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New senate bill targets asbestos use loophole

On Behalf of | Mar 28, 2018 | Asbestos Exposure

Many people may be surprised to know that asbestos is still legal in the United States. Despite its known dangers, it is still used in automobile brake pads, gaskets, clutches, roofing materials, vinyl tiles, home insulation and some potting soils.

The United States remains the only country in the western world that allows asbestos to be used in products sold here. Current regulations restrict asbestos content to no more than one percent of the product.

The fact that any asbestos is permitted is remarkable considering no contact with asbestos is considered safe. Asbestos fibers are known to cause asbestosis, mesothelioma and other pleural lung diseases. Unlike other cancers, which give victims of hope of recovery, asbestos-related diseases are often aggressive and always fatal.

An end to asbestos in U.S. products?

Now, a new bill in Senate hopes to eliminate the use of asbestos. The Alan Reinstein Ban Asbestsos Now Act of 2017 was introduced in early November. The proposed law would task the Environmental Protect Agency (EPA) with identifying currently known uses of asbestos and establishing requirements for eliminating use and any possible human or environmental exposure to asbestos. The law would also prohibit the manufacture, distribution and use of asbestos-containing products within a year.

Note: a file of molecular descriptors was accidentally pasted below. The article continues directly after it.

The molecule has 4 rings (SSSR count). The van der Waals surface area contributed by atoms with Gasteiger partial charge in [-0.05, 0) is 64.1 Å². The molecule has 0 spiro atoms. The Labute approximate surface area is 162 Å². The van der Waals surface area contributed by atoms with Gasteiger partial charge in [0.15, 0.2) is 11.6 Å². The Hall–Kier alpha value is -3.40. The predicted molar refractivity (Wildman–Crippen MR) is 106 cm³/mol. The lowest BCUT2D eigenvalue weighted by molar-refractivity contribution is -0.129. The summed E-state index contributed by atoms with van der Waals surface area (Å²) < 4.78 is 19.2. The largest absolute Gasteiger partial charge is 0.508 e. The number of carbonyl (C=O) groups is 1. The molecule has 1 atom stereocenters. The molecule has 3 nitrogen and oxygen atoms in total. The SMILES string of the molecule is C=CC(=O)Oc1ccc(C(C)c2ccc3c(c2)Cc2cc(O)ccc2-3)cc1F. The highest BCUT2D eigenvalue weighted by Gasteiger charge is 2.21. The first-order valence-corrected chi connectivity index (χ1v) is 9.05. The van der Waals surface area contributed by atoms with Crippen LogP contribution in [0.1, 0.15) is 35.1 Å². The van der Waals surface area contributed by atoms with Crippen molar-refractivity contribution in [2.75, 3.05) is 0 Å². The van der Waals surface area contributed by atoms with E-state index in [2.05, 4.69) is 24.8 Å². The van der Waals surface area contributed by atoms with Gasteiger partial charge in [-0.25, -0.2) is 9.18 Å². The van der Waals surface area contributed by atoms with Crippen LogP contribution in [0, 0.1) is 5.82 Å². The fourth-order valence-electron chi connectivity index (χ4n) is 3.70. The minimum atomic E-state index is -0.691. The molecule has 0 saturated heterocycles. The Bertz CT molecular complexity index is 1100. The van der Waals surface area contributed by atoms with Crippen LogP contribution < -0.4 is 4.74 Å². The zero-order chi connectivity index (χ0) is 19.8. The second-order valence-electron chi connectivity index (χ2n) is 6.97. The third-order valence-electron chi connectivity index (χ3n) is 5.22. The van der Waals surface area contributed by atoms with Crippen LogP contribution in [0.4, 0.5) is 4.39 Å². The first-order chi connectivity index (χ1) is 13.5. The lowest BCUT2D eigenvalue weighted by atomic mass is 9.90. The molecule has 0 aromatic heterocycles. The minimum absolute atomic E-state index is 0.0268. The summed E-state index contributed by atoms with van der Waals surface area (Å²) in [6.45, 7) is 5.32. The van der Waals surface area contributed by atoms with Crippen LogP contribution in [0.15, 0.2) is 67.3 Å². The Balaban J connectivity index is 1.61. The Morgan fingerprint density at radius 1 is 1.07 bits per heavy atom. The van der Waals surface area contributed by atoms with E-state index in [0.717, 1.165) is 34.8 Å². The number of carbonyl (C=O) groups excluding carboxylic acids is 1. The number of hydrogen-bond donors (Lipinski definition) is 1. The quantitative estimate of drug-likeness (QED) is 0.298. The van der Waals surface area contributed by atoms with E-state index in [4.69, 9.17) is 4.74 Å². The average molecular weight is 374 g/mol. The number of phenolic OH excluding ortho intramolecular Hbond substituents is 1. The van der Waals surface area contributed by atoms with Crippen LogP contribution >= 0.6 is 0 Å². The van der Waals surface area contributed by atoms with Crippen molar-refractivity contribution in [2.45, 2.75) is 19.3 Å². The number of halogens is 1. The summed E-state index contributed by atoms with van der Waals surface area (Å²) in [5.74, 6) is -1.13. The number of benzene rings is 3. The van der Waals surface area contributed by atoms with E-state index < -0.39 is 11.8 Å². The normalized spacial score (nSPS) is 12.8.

A history of prior legislation

This is not the first time that efforts have been made to ban asbestos. In 1989, the EPA issued a phase out rule, which was attacked by the asbestos industry. Using fear generated by claims that the restriction on the use of asbestos would harm jobs and the economy, lobbyists representing the asbestos industry were able to persuade a federal court to overturn the ban because the EPA did not show that a less burdensome alternative could not be found.

When all the dust had settled, the only products that were explicitly prohibited from using asbestos were: flooring felt, commercial, corrugated and specialty papers, rollboard and new uses of asbestos.

Nearly thirty years later, there have only been two other efforts to ban asbestos. The Murray bill, which passed the U.S. Senate in 2007, died on the House floor after being diluted with compromises to appease the industry. A year later, the Bruce Vento Ban Asbestos & Prevent Mesothelioma Act was introduced in Congress. The bill would have expanded the number of products included under asbestos restrictions, including winchite and richterite, but the bill never gained any momentum.

As the toll of asbestos exposure continues to rise and health care costs continue to soar, there is renewed hope that economic cost of an asbestos ban will no longer outweigh the human costs caused by the use of asbestos.


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